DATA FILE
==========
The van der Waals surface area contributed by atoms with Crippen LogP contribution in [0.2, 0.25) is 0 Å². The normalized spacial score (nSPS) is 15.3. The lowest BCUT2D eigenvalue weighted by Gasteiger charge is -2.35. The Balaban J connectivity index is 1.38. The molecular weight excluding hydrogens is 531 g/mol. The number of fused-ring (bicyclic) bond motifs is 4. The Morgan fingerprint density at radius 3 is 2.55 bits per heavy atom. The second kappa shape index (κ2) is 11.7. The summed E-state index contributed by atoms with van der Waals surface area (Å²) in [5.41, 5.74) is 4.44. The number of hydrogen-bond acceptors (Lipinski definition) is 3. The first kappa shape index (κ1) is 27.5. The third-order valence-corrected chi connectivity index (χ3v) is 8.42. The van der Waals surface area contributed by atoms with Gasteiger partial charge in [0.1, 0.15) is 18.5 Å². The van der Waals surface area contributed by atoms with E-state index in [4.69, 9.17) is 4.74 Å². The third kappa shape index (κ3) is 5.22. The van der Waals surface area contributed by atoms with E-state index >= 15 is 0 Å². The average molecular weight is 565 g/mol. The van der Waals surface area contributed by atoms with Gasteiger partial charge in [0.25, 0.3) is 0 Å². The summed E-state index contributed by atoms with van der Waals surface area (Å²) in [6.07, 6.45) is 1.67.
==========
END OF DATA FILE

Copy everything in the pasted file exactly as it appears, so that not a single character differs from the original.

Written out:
The van der Waals surface area contributed by atoms with Crippen LogP contribution in [0.2, 0.25) is 0 Å². The normalized spacial score (nSPS) is 15.3. The lowest BCUT2D eigenvalue weighted by Gasteiger charge is -2.35. The Balaban J connectivity index is 1.38. The molecular weight excluding hydrogens is 531 g/mol. The number of fused-ring (bicyclic) bond motifs is 4. The Morgan fingerprint density at radius 3 is 2.55 bits per heavy atom. The second kappa shape index (κ2) is 11.7. The summed E-state index contributed by atoms with van der Waals surface area (Å²) in [5.41, 5.74) is 4.44. The number of hydrogen-bond acceptors (Lipinski definition) is 3. The first kappa shape index (κ1) is 27.5. The third-order valence-corrected chi connectivity index (χ3v) is 8.42. The van der Waals surface area contributed by atoms with Gasteiger partial charge in [0.1, 0.15) is 18.5 Å². The van der Waals surface area contributed by atoms with E-state index in [4.69, 9.17) is 4.74 Å². The third kappa shape index (κ3) is 5.22. The van der Waals surface area contributed by atoms with E-state index >= 15 is 0 Å². The average molecular weight is 565 g/mol. The van der Waals surface area contributed by atoms with Gasteiger partial charge in [0.25, 0.3) is 0 Å². The summed E-state index contributed by atoms with van der Waals surface area (Å²) in [6.07, 6.45) is 1.67.